There have been arguments made on both sides, some saying that Indiegogo needs to take responsibility for the campaigns promoted on its platform and others saying that it can’t be held liable for what the crowd decides to put its money behind. Either way, the Healbe controversy is bound to have a knock-on effect on Indiegogo’s credibility and the willingness of consumers to back other products on its site. After all, there are plenty of other crowdfunding sites out there with innovative projects, products and ventures. But how can you be sure that they won’t have the same problem?

Read the rest of this entry »

As you might have gathered from previous posts on this blog, I’m constantly fascinated by the innovative ways in which different projects on the Internet make use of crowds. I’ve covered Tomnod’s use of crowdsourcing in global crises and the “crowdplaying” of Twitch Plays Pokémon. Then on 1st April, xkcd – “A webcomic of romance, sarcasm, math and language” – upped the ante with an interactive, crowdsourced comic strip called Lorenz.

Edward Lorenz, after whom the comic is titled, was an American mathematician and meteorologist. He was a pioneer of chaos theory and coined the term “butterfly effect”, which describes a tiny variable altering events to eventually produce a much more dramatic result, such as a butterfly flapping its wings and eventually causing a hurricane. The comic’s title text (a caption produced by hovering over the strip with your mouse) directly references the butterfly effect, reading, “Every choice, no matter how small, begins a new story.” The comic’s storyline is also dependent on user-submitted dialogue and click statistics and is therefore chaotic in nature.

The comic begins with an image of an individual (their gender has been the subject of much discussion on the Explain xkcd Talk Page, and they are largely agreed to be female based on them being referred to as a “lady” in one line of dialogue. However, as the dialogue is user-submitted, this is not definitive) at their computer. The user is given a choice of four phrases, randomly ordered, for the character to say:

lorenz1

Read the rest of this entry »

Last Friday was my birthday (hooray, another year older!) and as I move more into the world of journalism with the aim of hopefully doing a postgraduate course in it next academic year, I asked for a couple of books on the subject. One of those was We the Media: Grassroots Journalism By the People, For the People by Dan Gillmor. First printed in 2004, with the paperback edition that I now own printed in 2006, it’s a little out of date for the fast-moving world of information technology, but is still held in extremely high regard, and I think it’ll be a worthwhile read. It was also written with a rather different audience to myself in mind: one for whom the idea of receiving real-time journalistic updates from inside a press conference or significant world event would be a revelation; who would find the idea that ordinary people might have a voice and views of importance equal to that of designated newsmakers to be controversial; and to whom the Internet must seem like a chaotic, volatile upstart muscling in on the orderly, established world of media.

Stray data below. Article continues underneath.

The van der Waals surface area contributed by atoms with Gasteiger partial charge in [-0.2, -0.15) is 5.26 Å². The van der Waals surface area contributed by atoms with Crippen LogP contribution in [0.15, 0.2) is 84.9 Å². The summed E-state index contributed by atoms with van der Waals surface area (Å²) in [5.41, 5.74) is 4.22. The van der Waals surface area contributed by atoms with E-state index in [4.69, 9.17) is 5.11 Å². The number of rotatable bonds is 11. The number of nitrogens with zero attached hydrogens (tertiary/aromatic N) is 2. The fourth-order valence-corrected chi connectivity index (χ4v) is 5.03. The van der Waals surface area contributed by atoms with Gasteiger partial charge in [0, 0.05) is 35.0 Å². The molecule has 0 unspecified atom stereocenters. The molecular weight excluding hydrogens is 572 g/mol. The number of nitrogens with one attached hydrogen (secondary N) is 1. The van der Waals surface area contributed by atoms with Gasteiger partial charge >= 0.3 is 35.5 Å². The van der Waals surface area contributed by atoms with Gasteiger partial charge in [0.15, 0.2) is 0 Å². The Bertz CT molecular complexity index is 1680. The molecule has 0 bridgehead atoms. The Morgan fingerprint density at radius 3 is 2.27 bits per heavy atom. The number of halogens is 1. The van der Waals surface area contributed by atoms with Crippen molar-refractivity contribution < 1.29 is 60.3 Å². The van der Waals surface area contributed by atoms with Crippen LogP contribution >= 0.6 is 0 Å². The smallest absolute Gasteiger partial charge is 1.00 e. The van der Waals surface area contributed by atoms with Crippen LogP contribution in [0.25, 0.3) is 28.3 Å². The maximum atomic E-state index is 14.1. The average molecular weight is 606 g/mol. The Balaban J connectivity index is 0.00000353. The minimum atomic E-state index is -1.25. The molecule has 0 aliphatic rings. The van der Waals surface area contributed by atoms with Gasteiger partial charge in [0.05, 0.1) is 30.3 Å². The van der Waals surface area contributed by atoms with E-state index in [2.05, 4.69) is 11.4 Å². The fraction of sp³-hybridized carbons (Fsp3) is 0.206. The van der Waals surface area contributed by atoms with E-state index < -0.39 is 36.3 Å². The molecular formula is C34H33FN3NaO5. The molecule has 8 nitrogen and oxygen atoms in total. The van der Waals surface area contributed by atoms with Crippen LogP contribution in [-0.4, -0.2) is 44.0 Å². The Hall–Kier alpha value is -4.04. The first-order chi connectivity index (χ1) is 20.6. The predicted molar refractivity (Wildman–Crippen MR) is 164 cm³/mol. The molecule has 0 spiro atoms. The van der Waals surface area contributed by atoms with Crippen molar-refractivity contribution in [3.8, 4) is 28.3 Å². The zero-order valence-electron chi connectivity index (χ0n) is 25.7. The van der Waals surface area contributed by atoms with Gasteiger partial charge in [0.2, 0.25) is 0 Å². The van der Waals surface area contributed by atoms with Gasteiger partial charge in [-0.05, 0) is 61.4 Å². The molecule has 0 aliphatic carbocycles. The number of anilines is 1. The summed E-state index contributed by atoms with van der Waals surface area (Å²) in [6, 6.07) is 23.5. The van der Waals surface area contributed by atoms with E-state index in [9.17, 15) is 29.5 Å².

I grew up on the Internet, and its language and ways are second nature to me. The journalism I’m most familiar with is not heavily-regulated and polished ‘Big Media’ but ever-fluctuating, ever-evolving online journalism, which is not a lecture but a conversation, and one in which the people play a part as important as that of the newsmakers. Online, news breaks first via the people, and newsmakers have to listen to them to find out what’s going on, instead of the other way around.

Read the rest of this entry »

In an amazing feat, the chaotic channel chatters at Twitch Plays Pokémon have succeeded in completing Pokémon Crystal in just thirteen days. That’s all sixteen badges, plus a win against the Johto League, rival Silver, and finally Red – and not the Red of the canon Pokémon games, but Red of Twitch Plays, with the iconic team of Zapdos, Lapras, Nidoking, Venomoth, Omastar and Pigeot. As with the first Twitch Plays, a wealth of fanworks has been created around the new team and their individual personalities, their struggles and their losses. If you missed the action, here are ten fancomics which together tell the story of Gold’s – and his Pokémon’s – journey across Johto and Kanto, all the while struggling with the legends of their predecessors and a constant stream of contradictory feedback from “the voices”. (I might have sneaked in an epilogue as well ;) )

Read the rest of this entry »

Crowdsourcing a Crisis

Last entry I talked about the evolution of “crowdthings” – such as crowdsourcing and crowdwisdom – which bring together the vast amounts of people connected by the Internet to achieve a complex task, or even just to carry out a simple task in an unforeseen way. Now we’re seeing the power of crowdsourcing in a crisis as the online public helps out in the search for missing Malaysia Airlines flight MH370.

How are they able to do that? The answer lies in a website called Tomnod, which allows its users to scour footage captured by satellite imaging company DigitalGlobe in a bid to locate anything that might be of interest to the search parties. Users helping with the search for flight MH370, which vanished without a trace four days ago, have the option of tagging what they think could be wreckage, life rafts, an oil slick or “anything interesting or suspicious” in 3,200 km² of satellite imagery, in which each pixel represents 50cm of space. The site gives visual examples of the items in question, in order to clue users in about what to look for.

malaysian airlines crowdsourcing YOU CAN HELP: Experts start crowdsourcing to find missing Malaysia Airlines plane.

Read the rest of this entry »

Follow

Get every new post delivered to your Inbox.